Laptops, tablets and smartphones are now commonplace in the classroom. Students are replacing their pad and pencil with an iPad and their finger.
Samsung’s new line of devices takes advantage of a feature dubbed S-Note, which allows the user to enter an annotation mode. Using a stylus or a finger, the user can circle, sketch, note, underline or manipulate the document, PowerPoint or PDF at their will. Yet Samsung, with their flagship note-taking feature, still falls short of the iPad’s market share. Unfortunately for Apple, the iPad has no such feature, nor anything similar. However, there is more than one app for that.
“I hadn’t heard anything about Evernote before browsing the App Store earlier this year,” Reid Chapman, junior in finance at the University of Missouri, said. “Being a new iPad owner, I was looking for a good note app. Evernote was laid out very simply and you catch on quick. It’s like knock-off Microsoft Word.”
Under the “Company Info” tab on the Evernote website, the company’s goal is, “to help the world remember everything, communicate effectively and get things done.” This goal is within reach, with currently 13.5 million active users and an international office in Japan. Evernote has expanded globally and takes up more market share every year, according to a study by infoglyphs.com. The app is available for free on the app store.
Tony Sanchez, sophomore in nursing at Johnson County Community College, said he has heard of Evernote, but chose to use AudioNote instead.
“I really liked it for note taking and audio recording lectures so I bought the full version,” Sanchez said. “It syncs with my Mac and all my notes are in one place.”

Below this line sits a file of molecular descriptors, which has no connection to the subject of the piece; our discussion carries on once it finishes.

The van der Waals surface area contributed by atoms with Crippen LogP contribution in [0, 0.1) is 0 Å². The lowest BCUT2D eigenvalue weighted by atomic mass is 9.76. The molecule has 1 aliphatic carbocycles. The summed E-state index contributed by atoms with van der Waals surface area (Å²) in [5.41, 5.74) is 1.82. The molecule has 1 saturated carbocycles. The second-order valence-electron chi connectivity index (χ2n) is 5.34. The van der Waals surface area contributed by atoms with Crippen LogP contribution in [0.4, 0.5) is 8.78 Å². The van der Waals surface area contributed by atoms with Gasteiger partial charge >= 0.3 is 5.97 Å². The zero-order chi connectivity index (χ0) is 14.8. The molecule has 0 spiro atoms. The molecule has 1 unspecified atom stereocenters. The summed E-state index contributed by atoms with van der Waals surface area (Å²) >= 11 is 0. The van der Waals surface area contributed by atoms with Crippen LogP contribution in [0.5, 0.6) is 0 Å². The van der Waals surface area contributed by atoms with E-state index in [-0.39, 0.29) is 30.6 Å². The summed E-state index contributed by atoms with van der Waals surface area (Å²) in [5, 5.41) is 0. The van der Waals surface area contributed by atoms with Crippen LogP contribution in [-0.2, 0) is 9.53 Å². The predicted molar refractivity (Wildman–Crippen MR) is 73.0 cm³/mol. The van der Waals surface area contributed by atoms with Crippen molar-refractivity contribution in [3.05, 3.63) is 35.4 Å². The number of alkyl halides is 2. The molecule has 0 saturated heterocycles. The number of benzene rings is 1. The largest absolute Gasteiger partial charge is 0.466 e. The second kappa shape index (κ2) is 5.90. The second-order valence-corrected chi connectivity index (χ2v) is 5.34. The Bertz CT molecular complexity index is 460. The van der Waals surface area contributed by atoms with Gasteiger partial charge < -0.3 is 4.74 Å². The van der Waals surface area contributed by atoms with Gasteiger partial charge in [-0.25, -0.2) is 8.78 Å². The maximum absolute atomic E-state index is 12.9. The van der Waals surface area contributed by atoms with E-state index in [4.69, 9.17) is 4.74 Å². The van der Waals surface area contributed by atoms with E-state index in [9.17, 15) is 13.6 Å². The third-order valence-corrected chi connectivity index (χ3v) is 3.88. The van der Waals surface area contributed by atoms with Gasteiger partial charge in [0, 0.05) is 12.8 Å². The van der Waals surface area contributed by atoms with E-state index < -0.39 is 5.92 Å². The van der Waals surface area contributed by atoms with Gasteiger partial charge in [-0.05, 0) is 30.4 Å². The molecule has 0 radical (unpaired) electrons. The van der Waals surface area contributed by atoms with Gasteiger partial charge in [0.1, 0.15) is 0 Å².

Sanchez said that he begins audio recording his lectures the moment he sits down. If a professor says something important, he said he types out the topic and the app makes a note during the lecture.
“I believe that it is $3.99,” Sanchez said. “I just searched on the app store one day looking for a note taking application and I really liked the reviews on it.”
For readers who would rather not spend near $4, there is an AudioNote Lite version that allows those interested to try it out before investing their money.
However, those who lack the devices necessary for apps aren’t without their own digital academic aid. StudyBlue is an online platform that allows users to create and deal decks of virtual flash cards.
“You have to be honest with yourself if you get questions right or wrong though because it has you score yourself and in the end you get a grade,” Sanchez said. “Over time, a percentage and graph [tells] you how much you have improved on that subject.”
StudyBlue also allows teachers to harness the power of the platform and track student studying progress with “Class Stats.” The intuitive interface uses familiar vernacular like “digital backpack” to facilitate learning. StudyBlue can also sync up with an Evernote account, bringing everything full circle.
Chloe Stacy, senior in pharmacy at Drake University, said she loves the ability to view other students’ flash cards.
“It helped if I didn’t have time to make the cards or as an aid to check if I had the correct information,” Stacy said.
While technology may be seen as a distraction in the classroom, many students see it as efficient and necessary.
“The best part is, it’s all instantly available and organized, literally at my fingertips,” Eric Zwygart, senior in marketing, said. “I might grab the wrong notebook, but I always have my tech.”